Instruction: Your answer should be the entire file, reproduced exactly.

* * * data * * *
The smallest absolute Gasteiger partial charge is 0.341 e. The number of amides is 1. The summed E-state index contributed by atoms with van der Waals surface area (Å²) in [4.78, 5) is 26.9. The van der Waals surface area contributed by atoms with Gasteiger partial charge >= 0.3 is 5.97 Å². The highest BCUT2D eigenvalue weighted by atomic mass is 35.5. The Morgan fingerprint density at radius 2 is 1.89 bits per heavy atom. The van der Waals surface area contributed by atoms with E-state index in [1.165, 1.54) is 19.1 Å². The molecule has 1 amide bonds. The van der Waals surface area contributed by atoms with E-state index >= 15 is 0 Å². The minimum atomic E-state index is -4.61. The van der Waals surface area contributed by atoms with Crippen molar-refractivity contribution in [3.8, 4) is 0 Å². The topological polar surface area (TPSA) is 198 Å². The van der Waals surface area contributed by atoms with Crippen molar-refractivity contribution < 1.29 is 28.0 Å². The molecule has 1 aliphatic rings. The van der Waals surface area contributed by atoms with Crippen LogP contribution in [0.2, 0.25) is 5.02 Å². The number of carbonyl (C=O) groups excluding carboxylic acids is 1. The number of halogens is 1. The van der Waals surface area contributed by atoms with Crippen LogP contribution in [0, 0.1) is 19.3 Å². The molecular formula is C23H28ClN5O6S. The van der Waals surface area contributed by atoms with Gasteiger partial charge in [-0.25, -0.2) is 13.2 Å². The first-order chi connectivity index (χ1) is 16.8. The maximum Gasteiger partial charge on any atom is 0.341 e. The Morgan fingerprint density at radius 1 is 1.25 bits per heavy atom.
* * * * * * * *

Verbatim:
The smallest absolute Gasteiger partial charge is 0.341 e. The number of amides is 1. The summed E-state index contributed by atoms with van der Waals surface area (Å²) in [4.78, 5) is 26.9. The van der Waals surface area contributed by atoms with Gasteiger partial charge >= 0.3 is 5.97 Å². The highest BCUT2D eigenvalue weighted by atomic mass is 35.5. The Morgan fingerprint density at radius 2 is 1.89 bits per heavy atom. The van der Waals surface area contributed by atoms with E-state index in [1.165, 1.54) is 19.1 Å². The molecule has 1 amide bonds. The van der Waals surface area contributed by atoms with E-state index >= 15 is 0 Å². The minimum atomic E-state index is -4.61. The van der Waals surface area contributed by atoms with Crippen molar-refractivity contribution in [3.8, 4) is 0 Å². The topological polar surface area (TPSA) is 198 Å². The van der Waals surface area contributed by atoms with Crippen molar-refractivity contribution < 1.29 is 28.0 Å². The molecule has 1 aliphatic rings. The van der Waals surface area contributed by atoms with Crippen LogP contribution in [0.2, 0.25) is 5.02 Å². The number of carbonyl (C=O) groups excluding carboxylic acids is 1. The number of halogens is 1. The van der Waals surface area contributed by atoms with Crippen LogP contribution in [0, 0.1) is 19.3 Å². The molecular formula is C23H28ClN5O6S. The van der Waals surface area contributed by atoms with Gasteiger partial charge in [-0.25, -0.2) is 13.2 Å². The first-order chi connectivity index (χ1) is 16.8. The maximum Gasteiger partial charge on any atom is 0.341 e. The Morgan fingerprint density at radius 1 is 1.25 bits per heavy atom.